MONTGOMERY, AL (WSFA) - Domestic violence is a serious, even potentially deadly, crime that happens every day across the world.
With October being Domestic Violence Awareness Month, community leaders are hoping the public can recognize the signs of a problem that are too often dismissed as a personal matter.
According to the National Coalition Against Domestic Violence, a woman is fatally shot by her husband, ex-husband or boyfriend every 14 hours.
"We're trying to get the word out so that they have a place to call, a place to go so that they can get their loved one, their friends, their neighbors help," said Montgomery County District Attorney Daryl Bailey. "Domestic violence has been a plague on society since the dawn of man and we need to be able to help these victims and give them a place to go."
One of those places they can go is the One Place Family Justice Center. They say they provide more than just education, they also provide empowerment.
"Most victims have had all the control taken out of their lives. And at the family justice center, we educated them on what's available to them even if they decide not to do anything," said Executive Director Nathan Cook. "But we can guarantee you when you leave, you're empowered with the information to make good choices about what you want to do to keep yourself safe."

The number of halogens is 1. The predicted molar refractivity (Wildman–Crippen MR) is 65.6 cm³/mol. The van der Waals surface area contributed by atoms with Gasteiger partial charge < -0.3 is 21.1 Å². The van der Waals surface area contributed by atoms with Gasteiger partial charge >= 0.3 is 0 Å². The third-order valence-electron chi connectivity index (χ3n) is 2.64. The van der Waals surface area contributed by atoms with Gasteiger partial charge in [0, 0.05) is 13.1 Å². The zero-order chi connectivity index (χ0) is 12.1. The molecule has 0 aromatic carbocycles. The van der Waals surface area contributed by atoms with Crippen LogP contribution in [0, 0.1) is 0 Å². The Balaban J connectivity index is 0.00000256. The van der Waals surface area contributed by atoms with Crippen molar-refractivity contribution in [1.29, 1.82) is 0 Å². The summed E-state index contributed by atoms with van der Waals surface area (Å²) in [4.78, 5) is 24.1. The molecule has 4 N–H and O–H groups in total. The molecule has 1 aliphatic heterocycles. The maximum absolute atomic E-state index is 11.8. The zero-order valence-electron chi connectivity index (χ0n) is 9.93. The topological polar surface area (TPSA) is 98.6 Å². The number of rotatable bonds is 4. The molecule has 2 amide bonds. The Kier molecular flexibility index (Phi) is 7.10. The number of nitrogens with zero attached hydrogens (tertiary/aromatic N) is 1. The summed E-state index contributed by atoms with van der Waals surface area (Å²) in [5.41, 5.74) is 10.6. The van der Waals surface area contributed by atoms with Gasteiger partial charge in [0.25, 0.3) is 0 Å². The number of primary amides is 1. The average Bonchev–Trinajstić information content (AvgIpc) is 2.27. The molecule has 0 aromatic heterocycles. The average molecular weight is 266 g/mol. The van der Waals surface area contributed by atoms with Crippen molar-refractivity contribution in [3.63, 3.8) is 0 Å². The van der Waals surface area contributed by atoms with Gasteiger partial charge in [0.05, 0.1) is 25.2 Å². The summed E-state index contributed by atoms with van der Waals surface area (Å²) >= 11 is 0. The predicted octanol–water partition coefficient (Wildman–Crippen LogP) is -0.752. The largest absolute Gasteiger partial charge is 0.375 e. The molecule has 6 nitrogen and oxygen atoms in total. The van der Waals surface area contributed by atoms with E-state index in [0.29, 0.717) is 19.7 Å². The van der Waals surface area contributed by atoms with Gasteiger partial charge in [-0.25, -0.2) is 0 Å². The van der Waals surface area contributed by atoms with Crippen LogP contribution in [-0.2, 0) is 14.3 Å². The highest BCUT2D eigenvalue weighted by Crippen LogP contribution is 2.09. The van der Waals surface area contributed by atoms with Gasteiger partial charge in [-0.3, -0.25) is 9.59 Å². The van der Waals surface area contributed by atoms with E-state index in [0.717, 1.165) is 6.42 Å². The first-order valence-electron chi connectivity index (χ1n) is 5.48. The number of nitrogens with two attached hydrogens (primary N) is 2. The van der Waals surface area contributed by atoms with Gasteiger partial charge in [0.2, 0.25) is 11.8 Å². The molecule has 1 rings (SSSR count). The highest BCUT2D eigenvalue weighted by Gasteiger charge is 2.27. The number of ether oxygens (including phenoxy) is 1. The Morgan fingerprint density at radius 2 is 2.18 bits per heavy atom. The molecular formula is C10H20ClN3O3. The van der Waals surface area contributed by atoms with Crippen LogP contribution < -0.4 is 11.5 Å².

It's not just about keeping yourself safe but also keeping your friends and loved ones safe. According to the Alabama Law Enforcement Agency, there were more than 35,000 domestic violence assaults across Alabama in 2013.
Bailey says domestic violence is one crime that doesn't discriminate.
"I've seen extremely rich, wealthy women who have been victims of domestic violence. I've seen poor victims of domestic violence. Black and white, we've seen Asian, we've seen all different backgrounds," Bailey said.
That's why it's important to recognize the signs to help a victim of domestic violence.
"Whether it be unexplained injuries that the person might have, even injuries that they try to explain that don't make sense," Bailey said. "Often we ignore cries for help because we just don't see what they're talking about."
It could make the difference between life and death.
"You may be saving someone's life," Cook said. "Sometimes you have to intervene, even when you're not asked to. And it may just be calling our number, asking for information or just stopping by."